Teaching Materials
Ask a Master Teacher
Lesson Plan Gateway
Lesson Plan Reviews
State Standards
Teaching Guides
Digital Classroom
Ask a Digital Historian
Tech for Teachers
Beyond the Chalkboard
History Content
Ask a Historian
Beyond the Textbook
History Content Gateway
History in Multimedia
Museums and Historic Sites
National Resources
Website Reviews
Issues and Research
Report on the State of History Education
Research Briefs
Best Practices
Examples of Historical Thinking
Teaching in Action
Teaching with Textbooks
Using Primary Sources
TAH Projects
Lessons Learned
Project Directors Conference
Project Spotlight
TAH Projects
Technical Working Group
Research Advisors
Teacher Representatives
Quiz Rules
Teaching History.org logo and contact info

American History in International Context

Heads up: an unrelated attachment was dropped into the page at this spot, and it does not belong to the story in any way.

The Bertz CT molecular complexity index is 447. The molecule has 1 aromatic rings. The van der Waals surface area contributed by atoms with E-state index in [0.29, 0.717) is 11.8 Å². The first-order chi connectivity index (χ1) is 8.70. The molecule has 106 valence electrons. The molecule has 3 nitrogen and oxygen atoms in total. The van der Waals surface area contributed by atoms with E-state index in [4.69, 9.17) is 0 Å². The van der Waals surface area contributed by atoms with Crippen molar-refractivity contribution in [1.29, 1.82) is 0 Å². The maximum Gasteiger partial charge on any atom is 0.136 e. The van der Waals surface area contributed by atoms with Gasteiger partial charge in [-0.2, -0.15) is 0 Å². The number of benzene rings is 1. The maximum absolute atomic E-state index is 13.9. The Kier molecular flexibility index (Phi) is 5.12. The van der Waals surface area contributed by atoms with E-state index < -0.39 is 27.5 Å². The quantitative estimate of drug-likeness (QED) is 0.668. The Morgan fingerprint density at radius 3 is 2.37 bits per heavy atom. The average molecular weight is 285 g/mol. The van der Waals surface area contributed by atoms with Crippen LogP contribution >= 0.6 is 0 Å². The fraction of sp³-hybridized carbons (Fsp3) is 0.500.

American History in International Context is a professional development project for history teachers in seven underserved Virginia school systems within the Bedford Consortium in the mountains of western Virginia. Four districts in the consortium have not met their Adequate Yearly Progress goals, and five of the consortium's 49 schools have been designated as being in need of improvement. Each year, teachers in the program will participate in a 5-day summer institute that incorporate lectures, topical sessions specific to various grade levels, and lesson plan development; a program of structured readings; two day-long workshops; an individual project such as a scholarly paper or book review; at least four school-level discussion groups; and a visit to a key historic site. Teachers will also receive individual attention from an instructional coach and be eligible to receive stipends and six credits toward a master's degree. A single cohort of 25 teachers will participate in all three years of the program. The unifying theme of American History in International Context is the interplay of domestic and international factors in traditional American history, with attention to how those factors led to the founding of our nation and its emergence as a world leader. Participating teachers will learn how historic documents, artifacts, and narratives can be used to interest students and how to integrate technology in history instruction. In addition, they will learn methods to enhance student literacy, analytical skills, and interpretive skills. The program will create an enduring community of teacher historians within the region and will promote teachers' continued independent study and scholarship.